Rainbow: Breaking down barriers: equally important to money. But just so that I’m clear, there is a salary increase, right?
Phil: Everyone throws up at school once in a while. If I had a nickel for every time I threw up in class, you know how much money I would have?
Luke: Thirty-five cents.
Phil: That’s right.
The less money lying idle the greater is the dividend.
I believe in saving money. I believe in having a house. I believe in keeping things clean. I believe in exercising. Slow and steady is a very good thing for me. It works for me.
Pennies don’t fall from heaven, they have to be earned here on earth.
If I paid $3 or $4 for a cigar, first I’d sleep with it.
Aaron: They told me they’d keep me because they could plug me into any story and my salary was in line.
Ernie: The cost-efficient reporter.
Aaron: So I quit.
A woman must have money and a room of her own if she is to write fiction.
I decided that I would do my best in future not to write books just for the money. If you didn’t get the money, then you didn’t have anything. If I did work I was proud of, and I didn’t get the money, at least I’d have the work.
Some folks wouldn’t even speak when they passed me on the street. Then MGM came to town to film Intruder in the Dust, and that made some difference because I’d brought money into Oxford. But it wasn’t until the Nobel Prize that they really thawed out. They couldn’t understand my books, but they could understand thirty thousand dollars.
While some multimillionaires started in poverty, most did not. A study of the origins of 303 textile, railroad and steel executives of the 1870s showed that 90 percent came from middle- or upper-class families. The Horatio Alger stories of “rags to riches” were true for a few men, but mostly a myth, and a useful myth for control.
Steff: Money really means nothing to me. Do you think I’d treat my parents’ house this way if it did?
Poverty entails fear, and stress, and sometimes depression; it means a thousand petty humiliations and hardships. Climbing out of poverty by your own efforts, that is indeed something on which to pride yourself, but poverty itself is romanticised only by fools.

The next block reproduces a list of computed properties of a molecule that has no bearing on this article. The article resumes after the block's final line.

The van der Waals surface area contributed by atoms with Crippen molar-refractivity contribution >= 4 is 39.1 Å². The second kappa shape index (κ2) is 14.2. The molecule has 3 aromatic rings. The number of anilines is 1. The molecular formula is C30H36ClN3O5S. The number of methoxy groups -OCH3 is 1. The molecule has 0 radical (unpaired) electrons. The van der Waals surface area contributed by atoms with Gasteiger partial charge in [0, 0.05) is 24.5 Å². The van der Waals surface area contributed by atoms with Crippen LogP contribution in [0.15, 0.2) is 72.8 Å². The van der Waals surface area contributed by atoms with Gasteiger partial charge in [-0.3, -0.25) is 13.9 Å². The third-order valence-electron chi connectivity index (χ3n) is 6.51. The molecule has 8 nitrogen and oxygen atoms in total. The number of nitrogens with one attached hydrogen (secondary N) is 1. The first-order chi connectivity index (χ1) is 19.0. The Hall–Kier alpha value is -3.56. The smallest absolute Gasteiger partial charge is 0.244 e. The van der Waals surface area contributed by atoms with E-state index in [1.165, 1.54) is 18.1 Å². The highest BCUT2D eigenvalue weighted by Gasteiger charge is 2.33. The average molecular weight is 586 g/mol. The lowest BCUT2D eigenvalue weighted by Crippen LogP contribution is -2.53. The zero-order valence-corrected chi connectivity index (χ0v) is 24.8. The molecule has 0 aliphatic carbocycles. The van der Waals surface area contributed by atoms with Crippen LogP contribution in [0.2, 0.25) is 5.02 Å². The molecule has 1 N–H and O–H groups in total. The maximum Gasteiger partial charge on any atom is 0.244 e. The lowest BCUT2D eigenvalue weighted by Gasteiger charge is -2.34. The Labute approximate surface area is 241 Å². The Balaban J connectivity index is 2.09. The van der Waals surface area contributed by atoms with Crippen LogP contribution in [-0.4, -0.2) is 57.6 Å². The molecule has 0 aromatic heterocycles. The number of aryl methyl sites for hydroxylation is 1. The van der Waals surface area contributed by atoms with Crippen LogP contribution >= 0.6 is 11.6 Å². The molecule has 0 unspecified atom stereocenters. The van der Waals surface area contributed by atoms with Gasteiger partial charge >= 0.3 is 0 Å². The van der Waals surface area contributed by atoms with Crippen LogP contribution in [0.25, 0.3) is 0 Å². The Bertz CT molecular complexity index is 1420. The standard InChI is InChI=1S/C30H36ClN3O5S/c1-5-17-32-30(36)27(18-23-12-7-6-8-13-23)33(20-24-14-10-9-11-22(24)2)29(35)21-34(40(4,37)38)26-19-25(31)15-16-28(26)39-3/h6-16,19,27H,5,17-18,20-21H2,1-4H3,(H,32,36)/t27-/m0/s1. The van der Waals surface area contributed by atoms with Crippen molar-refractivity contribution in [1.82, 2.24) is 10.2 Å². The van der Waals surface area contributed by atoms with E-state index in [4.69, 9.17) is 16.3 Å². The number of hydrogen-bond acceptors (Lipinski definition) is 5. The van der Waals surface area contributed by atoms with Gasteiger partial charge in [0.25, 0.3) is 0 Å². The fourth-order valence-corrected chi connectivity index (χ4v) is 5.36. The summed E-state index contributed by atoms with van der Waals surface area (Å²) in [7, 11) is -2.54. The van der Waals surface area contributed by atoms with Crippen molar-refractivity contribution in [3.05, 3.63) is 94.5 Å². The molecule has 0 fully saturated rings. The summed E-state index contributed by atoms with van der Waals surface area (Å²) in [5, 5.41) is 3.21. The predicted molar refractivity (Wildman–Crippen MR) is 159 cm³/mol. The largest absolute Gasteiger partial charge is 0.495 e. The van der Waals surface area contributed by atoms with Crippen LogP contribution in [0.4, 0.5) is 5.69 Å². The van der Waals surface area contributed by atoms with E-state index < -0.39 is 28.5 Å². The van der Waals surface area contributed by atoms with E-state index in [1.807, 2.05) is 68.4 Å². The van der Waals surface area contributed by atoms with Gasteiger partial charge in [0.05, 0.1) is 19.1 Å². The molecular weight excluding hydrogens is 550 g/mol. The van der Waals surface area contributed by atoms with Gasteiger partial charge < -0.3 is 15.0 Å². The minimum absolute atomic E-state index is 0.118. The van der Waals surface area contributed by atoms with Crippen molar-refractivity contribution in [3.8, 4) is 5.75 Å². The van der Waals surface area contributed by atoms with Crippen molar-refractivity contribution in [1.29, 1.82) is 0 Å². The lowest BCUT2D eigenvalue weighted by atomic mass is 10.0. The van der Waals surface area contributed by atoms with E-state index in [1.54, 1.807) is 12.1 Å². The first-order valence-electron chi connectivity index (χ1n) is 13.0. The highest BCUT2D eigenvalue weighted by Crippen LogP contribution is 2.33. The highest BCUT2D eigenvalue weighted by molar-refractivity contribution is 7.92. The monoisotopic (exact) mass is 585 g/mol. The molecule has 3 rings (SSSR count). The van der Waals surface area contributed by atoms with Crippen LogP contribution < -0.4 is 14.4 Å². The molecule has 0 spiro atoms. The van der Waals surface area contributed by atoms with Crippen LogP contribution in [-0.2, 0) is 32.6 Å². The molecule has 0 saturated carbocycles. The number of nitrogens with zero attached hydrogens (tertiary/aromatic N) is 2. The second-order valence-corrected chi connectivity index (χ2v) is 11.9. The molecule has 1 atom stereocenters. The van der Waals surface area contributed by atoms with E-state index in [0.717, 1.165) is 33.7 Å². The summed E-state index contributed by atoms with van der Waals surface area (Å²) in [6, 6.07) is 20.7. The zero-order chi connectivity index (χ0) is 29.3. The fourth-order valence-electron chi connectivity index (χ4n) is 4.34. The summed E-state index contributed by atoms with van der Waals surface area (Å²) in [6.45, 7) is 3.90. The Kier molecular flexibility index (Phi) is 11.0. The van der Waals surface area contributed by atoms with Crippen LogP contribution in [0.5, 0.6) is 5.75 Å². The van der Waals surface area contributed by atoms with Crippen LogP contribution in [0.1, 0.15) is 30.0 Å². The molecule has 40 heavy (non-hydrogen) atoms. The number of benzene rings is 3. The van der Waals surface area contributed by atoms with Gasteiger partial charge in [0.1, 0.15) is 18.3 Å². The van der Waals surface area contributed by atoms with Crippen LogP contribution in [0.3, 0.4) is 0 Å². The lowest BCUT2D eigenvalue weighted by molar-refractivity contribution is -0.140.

Cooper: We couldn’t afford to pay you much, say, ten dollars a day?
Louise: Ten dollars!
Gene: I could start saving for my Porsche Cayenne!
Mind your till, and till your mind.
Go ahead, cut education, federal funding for municipal projects, Medicaid, food stamps and unemployment benefits. That may make you feel like you’re striking a blow for “ending the culture of dependency,” but kids still have to learn, aging classrooms still need to be renovated, books still need to be bought, teachers still need to be paid, bridges and roads still need to be built and repaired, and poor and out-of-work people will still get sick and hungry and need diapers. Having the feds stop paying to solve these problems doesn’t make the problems go away; it just transfers the onus of solving these problems to the states.
Now, people ask me all the time how we got four surplus budgets in a row. What new ideas did we bring to Washington? I always give a one-word answer: Arithmetic.
Jesse: Yo, I get I shouldn’t call, but I’m in a situation over here, and I need my money.
Walter: I just gave you $600.
Jesse: Yeah, and thanks, Daddy Warbucks, but that was before my housing situation went completely testicular on me, okay?
Mal: Hell, this job I would pull for free.
Zoe: Then can I have your share?
Zoe: If you die can I have your share?
Single women have a dreadful propensity for being poor, which is one very strong argument in favour of matrimony.
Andrew: I think adults are just children who owe money.
Never spend your money before you have it.
Homer: A hundred bucks? For a comic book? Who drew it, Micha-ma-langelo?
A bibliophile of little means is likely to suffer often. Books don’t slip from his hands but fly past him through the air, high as birds, high as prices.
Algernon: Stop him? Me? It’s more than my job’s worth to stop him once he gets like this. He’s out to rule the world, if he can get a government grant.